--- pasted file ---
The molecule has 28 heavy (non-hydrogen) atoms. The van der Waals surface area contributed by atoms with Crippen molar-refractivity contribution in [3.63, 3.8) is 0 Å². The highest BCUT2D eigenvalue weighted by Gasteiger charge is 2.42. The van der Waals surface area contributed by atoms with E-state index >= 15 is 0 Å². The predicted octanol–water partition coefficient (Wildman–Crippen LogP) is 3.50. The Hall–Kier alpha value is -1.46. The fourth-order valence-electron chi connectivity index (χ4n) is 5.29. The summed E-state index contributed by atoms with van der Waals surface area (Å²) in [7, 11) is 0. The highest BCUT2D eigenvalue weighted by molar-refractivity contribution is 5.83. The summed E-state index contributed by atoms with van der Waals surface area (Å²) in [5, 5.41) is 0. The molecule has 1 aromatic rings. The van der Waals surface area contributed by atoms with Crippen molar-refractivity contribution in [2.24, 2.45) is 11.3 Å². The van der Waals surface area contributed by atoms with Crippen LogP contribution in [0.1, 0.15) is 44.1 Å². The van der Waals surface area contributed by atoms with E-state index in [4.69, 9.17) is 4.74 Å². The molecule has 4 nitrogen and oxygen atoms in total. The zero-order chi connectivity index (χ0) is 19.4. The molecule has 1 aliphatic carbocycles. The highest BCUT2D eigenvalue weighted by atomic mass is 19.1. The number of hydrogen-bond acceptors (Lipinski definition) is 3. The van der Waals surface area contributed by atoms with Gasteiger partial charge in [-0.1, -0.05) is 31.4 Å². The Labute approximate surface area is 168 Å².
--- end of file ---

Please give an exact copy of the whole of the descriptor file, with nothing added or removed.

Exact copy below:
The molecule has 28 heavy (non-hydrogen) atoms. The van der Waals surface area contributed by atoms with Crippen molar-refractivity contribution in [3.63, 3.8) is 0 Å². The highest BCUT2D eigenvalue weighted by Gasteiger charge is 2.42. The van der Waals surface area contributed by atoms with E-state index >= 15 is 0 Å². The predicted octanol–water partition coefficient (Wildman–Crippen LogP) is 3.50. The Hall–Kier alpha value is -1.46. The fourth-order valence-electron chi connectivity index (χ4n) is 5.29. The summed E-state index contributed by atoms with van der Waals surface area (Å²) in [7, 11) is 0. The highest BCUT2D eigenvalue weighted by molar-refractivity contribution is 5.83. The summed E-state index contributed by atoms with van der Waals surface area (Å²) in [5, 5.41) is 0. The molecule has 1 aromatic rings. The van der Waals surface area contributed by atoms with Crippen molar-refractivity contribution in [2.24, 2.45) is 11.3 Å². The van der Waals surface area contributed by atoms with Crippen LogP contribution in [0.1, 0.15) is 44.1 Å². The van der Waals surface area contributed by atoms with E-state index in [4.69, 9.17) is 4.74 Å². The molecule has 4 nitrogen and oxygen atoms in total. The zero-order chi connectivity index (χ0) is 19.4. The molecule has 1 aliphatic carbocycles. The highest BCUT2D eigenvalue weighted by atomic mass is 19.1. The number of hydrogen-bond acceptors (Lipinski definition) is 3. The van der Waals surface area contributed by atoms with Gasteiger partial charge in [-0.1, -0.05) is 31.4 Å². The Labute approximate surface area is 168 Å².